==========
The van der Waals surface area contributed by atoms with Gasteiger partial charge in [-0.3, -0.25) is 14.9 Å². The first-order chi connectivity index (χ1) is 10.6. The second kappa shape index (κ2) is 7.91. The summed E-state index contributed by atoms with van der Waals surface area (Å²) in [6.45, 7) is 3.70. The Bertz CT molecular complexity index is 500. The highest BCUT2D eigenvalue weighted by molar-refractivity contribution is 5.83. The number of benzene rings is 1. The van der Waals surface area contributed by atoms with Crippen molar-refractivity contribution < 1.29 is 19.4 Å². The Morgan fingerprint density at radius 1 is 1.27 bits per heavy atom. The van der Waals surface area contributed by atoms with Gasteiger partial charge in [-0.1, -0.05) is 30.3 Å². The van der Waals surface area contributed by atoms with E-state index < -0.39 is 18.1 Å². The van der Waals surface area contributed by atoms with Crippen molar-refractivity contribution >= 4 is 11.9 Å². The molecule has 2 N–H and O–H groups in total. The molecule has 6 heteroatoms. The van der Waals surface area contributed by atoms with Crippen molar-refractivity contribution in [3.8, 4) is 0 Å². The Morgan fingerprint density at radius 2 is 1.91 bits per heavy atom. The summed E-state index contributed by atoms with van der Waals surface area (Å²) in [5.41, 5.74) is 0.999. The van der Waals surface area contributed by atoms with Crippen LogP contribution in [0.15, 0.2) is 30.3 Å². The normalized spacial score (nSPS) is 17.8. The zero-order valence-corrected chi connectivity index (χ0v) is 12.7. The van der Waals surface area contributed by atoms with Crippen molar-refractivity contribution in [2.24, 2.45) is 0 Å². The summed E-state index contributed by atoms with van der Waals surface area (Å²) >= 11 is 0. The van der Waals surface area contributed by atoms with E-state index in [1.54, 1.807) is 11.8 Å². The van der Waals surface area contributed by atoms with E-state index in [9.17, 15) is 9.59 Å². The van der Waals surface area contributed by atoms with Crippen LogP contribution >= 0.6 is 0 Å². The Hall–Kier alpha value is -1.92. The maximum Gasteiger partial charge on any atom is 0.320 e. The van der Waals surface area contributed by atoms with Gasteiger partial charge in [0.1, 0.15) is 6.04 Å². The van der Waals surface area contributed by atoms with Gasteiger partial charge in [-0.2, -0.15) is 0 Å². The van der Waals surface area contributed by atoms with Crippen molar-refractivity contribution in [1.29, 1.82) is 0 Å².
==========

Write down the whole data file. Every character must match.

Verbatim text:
The van der Waals surface area contributed by atoms with Gasteiger partial charge in [-0.3, -0.25) is 14.9 Å². The first-order chi connectivity index (χ1) is 10.6. The second kappa shape index (κ2) is 7.91. The summed E-state index contributed by atoms with van der Waals surface area (Å²) in [6.45, 7) is 3.70. The Bertz CT molecular complexity index is 500. The highest BCUT2D eigenvalue weighted by molar-refractivity contribution is 5.83. The number of benzene rings is 1. The van der Waals surface area contributed by atoms with Crippen molar-refractivity contribution < 1.29 is 19.4 Å². The Morgan fingerprint density at radius 1 is 1.27 bits per heavy atom. The van der Waals surface area contributed by atoms with Gasteiger partial charge in [-0.1, -0.05) is 30.3 Å². The van der Waals surface area contributed by atoms with E-state index < -0.39 is 18.1 Å². The van der Waals surface area contributed by atoms with Crippen molar-refractivity contribution >= 4 is 11.9 Å². The molecule has 2 N–H and O–H groups in total. The molecule has 6 heteroatoms. The van der Waals surface area contributed by atoms with Crippen molar-refractivity contribution in [3.8, 4) is 0 Å². The Morgan fingerprint density at radius 2 is 1.91 bits per heavy atom. The summed E-state index contributed by atoms with van der Waals surface area (Å²) in [5.41, 5.74) is 0.999. The van der Waals surface area contributed by atoms with Crippen LogP contribution in [0.15, 0.2) is 30.3 Å². The normalized spacial score (nSPS) is 17.8. The zero-order valence-corrected chi connectivity index (χ0v) is 12.7. The van der Waals surface area contributed by atoms with Crippen molar-refractivity contribution in [2.24, 2.45) is 0 Å². The summed E-state index contributed by atoms with van der Waals surface area (Å²) >= 11 is 0. The van der Waals surface area contributed by atoms with E-state index in [1.54, 1.807) is 11.8 Å². The van der Waals surface area contributed by atoms with E-state index in [9.17, 15) is 9.59 Å². The van der Waals surface area contributed by atoms with Crippen LogP contribution >= 0.6 is 0 Å². The Hall–Kier alpha value is -1.92. The maximum Gasteiger partial charge on any atom is 0.320 e. The van der Waals surface area contributed by atoms with Gasteiger partial charge in [0.1, 0.15) is 6.04 Å². The van der Waals surface area contributed by atoms with Gasteiger partial charge in [-0.2, -0.15) is 0 Å². The van der Waals surface area contributed by atoms with Crippen molar-refractivity contribution in [1.29, 1.82) is 0 Å².